- EMG activation patterns of hemiplegic leg musculature [ Time Frame: 1 day post intervention completion (max 5 weeks) ] [ Designated as safety issue: No ]EMG activation patterns of gluteus maximus, medius, vastus lateralis, semitendinosis, gastrocnemius and tibialis anterior
- Accelerometer Activity Monitoring [ Time Frame: Immediately post intervention ] [ Designated as safety issue: No ]The accelerometer (Aipermon® GmbH, Germany) will be attached to the patient's belt and positioned above the left hip. Patients will wear the device during waking hours during intervention time. The accelerometer will be attached after dressing in the morning and only taken off for showering, bathing and sleeping. In the statistical analysis a day starts at 24.00 o'clock and ends at 23.59 o'clock the same day. Mean activity per day will be calculated
|Study Start Date:||November 2011|
|Estimated Study Completion Date:||August 2015|
|Estimated Primary Completion Date:||August 2015 (Final data collection date for primary outcome measure)|
Orthosis facilitating hemiplegic hip extensor and abductor activity. Worn daily from dressing in the morning to undressing at night. May be removed during therapy or afternoon sleep.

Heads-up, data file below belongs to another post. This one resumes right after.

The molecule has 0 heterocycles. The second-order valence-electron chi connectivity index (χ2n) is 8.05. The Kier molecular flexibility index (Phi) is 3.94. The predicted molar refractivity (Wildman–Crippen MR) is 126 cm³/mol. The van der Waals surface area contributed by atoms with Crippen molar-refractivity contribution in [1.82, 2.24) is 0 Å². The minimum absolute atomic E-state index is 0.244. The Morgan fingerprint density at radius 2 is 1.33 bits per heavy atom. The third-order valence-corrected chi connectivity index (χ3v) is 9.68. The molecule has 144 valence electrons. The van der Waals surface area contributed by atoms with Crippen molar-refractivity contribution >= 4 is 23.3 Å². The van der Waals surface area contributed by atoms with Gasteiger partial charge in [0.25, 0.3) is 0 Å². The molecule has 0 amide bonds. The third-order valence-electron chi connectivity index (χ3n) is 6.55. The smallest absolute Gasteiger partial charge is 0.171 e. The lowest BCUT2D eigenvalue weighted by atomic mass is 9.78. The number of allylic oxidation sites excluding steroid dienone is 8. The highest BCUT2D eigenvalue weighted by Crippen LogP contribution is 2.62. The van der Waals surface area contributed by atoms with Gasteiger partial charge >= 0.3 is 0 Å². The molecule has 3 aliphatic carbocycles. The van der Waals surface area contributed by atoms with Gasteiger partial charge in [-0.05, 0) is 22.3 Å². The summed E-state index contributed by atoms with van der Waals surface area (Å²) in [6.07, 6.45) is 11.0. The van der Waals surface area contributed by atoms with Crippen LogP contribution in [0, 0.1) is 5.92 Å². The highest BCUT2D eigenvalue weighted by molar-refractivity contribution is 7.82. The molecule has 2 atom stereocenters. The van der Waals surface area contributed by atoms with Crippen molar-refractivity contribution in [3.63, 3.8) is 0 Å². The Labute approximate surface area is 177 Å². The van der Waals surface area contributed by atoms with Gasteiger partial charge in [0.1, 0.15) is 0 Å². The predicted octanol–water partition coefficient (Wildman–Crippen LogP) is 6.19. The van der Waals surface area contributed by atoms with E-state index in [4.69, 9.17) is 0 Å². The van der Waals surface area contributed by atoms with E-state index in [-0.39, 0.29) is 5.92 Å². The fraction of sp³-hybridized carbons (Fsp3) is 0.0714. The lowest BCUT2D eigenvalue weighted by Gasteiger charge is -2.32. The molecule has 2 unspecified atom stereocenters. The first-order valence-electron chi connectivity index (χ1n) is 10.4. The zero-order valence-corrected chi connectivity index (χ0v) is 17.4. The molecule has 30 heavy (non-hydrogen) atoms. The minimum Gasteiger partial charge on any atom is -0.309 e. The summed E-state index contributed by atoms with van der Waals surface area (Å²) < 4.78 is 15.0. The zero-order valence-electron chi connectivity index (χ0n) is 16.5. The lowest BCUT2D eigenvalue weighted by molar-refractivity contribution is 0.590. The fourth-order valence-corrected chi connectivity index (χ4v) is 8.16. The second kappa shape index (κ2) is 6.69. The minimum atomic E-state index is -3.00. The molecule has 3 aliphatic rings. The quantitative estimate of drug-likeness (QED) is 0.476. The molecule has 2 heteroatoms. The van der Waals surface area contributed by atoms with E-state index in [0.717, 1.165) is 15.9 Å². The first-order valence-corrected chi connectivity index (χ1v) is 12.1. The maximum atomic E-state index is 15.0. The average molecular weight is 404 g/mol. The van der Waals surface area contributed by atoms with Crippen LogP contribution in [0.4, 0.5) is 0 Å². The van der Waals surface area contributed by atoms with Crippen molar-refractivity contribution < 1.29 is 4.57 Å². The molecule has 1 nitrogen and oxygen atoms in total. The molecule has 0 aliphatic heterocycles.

|Active Comparator: Cane walking||
Device: Cane walking
All walking activities must take place with cane from waking until sleeping
|Contact: Clare C Maguire, MSc PT||0041 61 417 firstname.lastname@example.org|
|RehaClinic Bad Zurzach||Recruiting|
|Zurzach, Aargau, Switzerland|
|Contact: Götz Hasenberg 00 41 56 269 51 51 email@example.com|
|Principal Investigator: Götz Hasenberg|
|Felix Platterspital||Not yet recruiting|
|Basel, Basel-Stadt, Switzerland, 4012|
|Contact: Matthias Frank, MD 00 41 61 326 40 50 firstname.lastname@example.org|
|Principal Investigator: Matthias Frank, MD|
|Contact: Charlotte Waelti 0041 41 205 56 87 email@example.com|
|Principal Investigator: Charlotte Waelti|
|Principal Investigator:||Clare C Maguire, MSc PT||Technical University of Bern, Bildungszentrun Gesundheit, Basel-Stadt|